Funny how you do something a long time (eight years) and that's when you make stupid newbie mistakes, because you get too comfortable that you know what you're doing.
There's a woodworking lesson in there somewhere too, I'm sure.
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were
rookie
ever
Yup! One time! Fortunately it was an empty. Dropping an empty @ the shipping dock to be loaded. You develop a routine, but someone interrupted the routine in the middle, wanted me inside for something, just when I would have cranked dollies. Came back out, pulled the pin, got in, started to pull away. Heard that odd "grating" noise & hit the brakes, just a microsecond too late. Single axle Astro(before air ride suspension), and the front of the trailer had already passed the center point on 5th wheel, *spit* the tractor out from under trailer like shooting a watermelon seed by squeezing it. Used several of the comments from JOAT's thread about ww'ing philosophy, then shut up & saved my breath for cranking the dam dollies!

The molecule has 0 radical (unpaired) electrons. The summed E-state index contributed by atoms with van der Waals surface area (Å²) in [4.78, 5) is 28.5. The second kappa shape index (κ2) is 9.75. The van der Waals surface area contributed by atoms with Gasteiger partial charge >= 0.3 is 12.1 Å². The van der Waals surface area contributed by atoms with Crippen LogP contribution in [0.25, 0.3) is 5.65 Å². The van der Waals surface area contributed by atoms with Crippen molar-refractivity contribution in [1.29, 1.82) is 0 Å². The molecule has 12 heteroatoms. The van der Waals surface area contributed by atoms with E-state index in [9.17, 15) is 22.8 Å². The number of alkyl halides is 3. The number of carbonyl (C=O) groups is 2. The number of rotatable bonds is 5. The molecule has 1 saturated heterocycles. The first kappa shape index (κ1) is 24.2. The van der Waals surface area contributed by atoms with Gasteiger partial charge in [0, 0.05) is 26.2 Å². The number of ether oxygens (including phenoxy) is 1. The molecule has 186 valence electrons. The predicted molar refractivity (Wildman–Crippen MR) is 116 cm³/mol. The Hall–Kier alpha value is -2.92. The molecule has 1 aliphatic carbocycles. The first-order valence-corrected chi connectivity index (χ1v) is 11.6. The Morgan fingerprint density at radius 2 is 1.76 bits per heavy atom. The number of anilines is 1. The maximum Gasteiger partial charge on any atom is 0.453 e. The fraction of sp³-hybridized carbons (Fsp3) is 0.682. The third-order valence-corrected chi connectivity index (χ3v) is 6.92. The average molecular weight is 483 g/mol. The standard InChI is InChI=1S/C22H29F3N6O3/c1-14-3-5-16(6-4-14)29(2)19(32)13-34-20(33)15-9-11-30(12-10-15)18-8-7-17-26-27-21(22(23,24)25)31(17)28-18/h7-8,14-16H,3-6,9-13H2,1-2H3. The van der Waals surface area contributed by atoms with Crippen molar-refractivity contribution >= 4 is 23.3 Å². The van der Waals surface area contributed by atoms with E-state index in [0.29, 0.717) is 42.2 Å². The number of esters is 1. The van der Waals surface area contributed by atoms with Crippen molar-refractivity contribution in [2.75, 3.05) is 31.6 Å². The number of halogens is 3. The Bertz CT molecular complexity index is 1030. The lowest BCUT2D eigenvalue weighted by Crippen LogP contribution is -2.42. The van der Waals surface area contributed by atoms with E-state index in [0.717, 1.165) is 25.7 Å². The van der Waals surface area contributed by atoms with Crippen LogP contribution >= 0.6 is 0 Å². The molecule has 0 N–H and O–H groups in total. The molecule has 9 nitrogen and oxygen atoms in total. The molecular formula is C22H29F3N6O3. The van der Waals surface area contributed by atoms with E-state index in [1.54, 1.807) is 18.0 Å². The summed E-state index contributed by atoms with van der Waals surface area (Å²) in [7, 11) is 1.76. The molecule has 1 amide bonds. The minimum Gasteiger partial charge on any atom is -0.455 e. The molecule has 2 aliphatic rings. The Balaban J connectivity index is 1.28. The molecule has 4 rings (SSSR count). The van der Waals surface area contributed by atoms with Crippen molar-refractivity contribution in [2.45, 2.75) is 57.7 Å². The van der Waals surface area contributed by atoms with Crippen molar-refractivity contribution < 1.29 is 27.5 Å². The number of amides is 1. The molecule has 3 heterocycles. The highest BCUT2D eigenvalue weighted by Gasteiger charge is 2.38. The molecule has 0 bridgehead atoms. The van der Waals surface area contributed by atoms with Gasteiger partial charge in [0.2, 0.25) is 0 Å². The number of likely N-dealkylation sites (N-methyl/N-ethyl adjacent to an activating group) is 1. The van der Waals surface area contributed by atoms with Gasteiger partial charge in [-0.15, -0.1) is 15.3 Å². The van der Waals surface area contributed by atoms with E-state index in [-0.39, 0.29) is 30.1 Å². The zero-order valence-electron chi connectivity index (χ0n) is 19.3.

--
Nahmie
The law of intelligent tinkering: save all the parts.
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Norman D. Crow wrote:

:)